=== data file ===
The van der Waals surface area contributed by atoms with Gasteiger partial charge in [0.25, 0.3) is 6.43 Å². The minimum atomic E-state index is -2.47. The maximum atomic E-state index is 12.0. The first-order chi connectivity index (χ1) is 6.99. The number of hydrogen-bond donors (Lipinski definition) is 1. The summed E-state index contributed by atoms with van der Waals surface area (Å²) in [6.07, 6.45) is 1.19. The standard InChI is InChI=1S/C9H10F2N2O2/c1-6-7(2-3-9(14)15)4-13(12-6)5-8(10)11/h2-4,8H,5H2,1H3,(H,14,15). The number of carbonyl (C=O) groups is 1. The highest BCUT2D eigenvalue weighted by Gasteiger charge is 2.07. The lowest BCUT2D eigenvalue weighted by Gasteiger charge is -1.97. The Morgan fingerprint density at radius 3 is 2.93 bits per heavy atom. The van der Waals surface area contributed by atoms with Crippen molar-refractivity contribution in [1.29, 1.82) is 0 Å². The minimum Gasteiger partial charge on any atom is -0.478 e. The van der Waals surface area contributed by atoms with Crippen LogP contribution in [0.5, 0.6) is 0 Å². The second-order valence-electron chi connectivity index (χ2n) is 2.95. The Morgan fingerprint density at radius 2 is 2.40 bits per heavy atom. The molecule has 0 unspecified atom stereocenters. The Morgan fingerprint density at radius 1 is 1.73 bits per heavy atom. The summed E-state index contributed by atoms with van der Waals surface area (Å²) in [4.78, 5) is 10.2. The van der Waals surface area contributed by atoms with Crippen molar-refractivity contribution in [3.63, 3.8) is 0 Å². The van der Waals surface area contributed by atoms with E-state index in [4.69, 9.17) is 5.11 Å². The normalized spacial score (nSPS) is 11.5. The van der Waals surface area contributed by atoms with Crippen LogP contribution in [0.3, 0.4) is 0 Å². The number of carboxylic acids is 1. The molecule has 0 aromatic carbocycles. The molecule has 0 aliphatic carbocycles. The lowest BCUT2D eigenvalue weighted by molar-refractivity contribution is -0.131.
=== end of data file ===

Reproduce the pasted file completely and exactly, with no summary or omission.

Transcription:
The van der Waals surface area contributed by atoms with Gasteiger partial charge in [0.25, 0.3) is 6.43 Å². The minimum atomic E-state index is -2.47. The maximum atomic E-state index is 12.0. The first-order chi connectivity index (χ1) is 6.99. The number of hydrogen-bond donors (Lipinski definition) is 1. The summed E-state index contributed by atoms with van der Waals surface area (Å²) in [6.07, 6.45) is 1.19. The standard InChI is InChI=1S/C9H10F2N2O2/c1-6-7(2-3-9(14)15)4-13(12-6)5-8(10)11/h2-4,8H,5H2,1H3,(H,14,15). The number of carbonyl (C=O) groups is 1. The highest BCUT2D eigenvalue weighted by Gasteiger charge is 2.07. The lowest BCUT2D eigenvalue weighted by Gasteiger charge is -1.97. The Morgan fingerprint density at radius 3 is 2.93 bits per heavy atom. The van der Waals surface area contributed by atoms with Crippen molar-refractivity contribution in [1.29, 1.82) is 0 Å². The minimum Gasteiger partial charge on any atom is -0.478 e. The van der Waals surface area contributed by atoms with Crippen LogP contribution in [0.5, 0.6) is 0 Å². The second-order valence-electron chi connectivity index (χ2n) is 2.95. The Morgan fingerprint density at radius 2 is 2.40 bits per heavy atom. The molecule has 0 unspecified atom stereocenters. The Morgan fingerprint density at radius 1 is 1.73 bits per heavy atom. The summed E-state index contributed by atoms with van der Waals surface area (Å²) in [4.78, 5) is 10.2. The van der Waals surface area contributed by atoms with Crippen molar-refractivity contribution in [3.63, 3.8) is 0 Å². The van der Waals surface area contributed by atoms with E-state index in [4.69, 9.17) is 5.11 Å². The normalized spacial score (nSPS) is 11.5. The van der Waals surface area contributed by atoms with Crippen LogP contribution in [0.3, 0.4) is 0 Å². The number of carboxylic acids is 1. The molecule has 0 aromatic carbocycles. The molecule has 0 aliphatic carbocycles. The lowest BCUT2D eigenvalue weighted by molar-refractivity contribution is -0.131.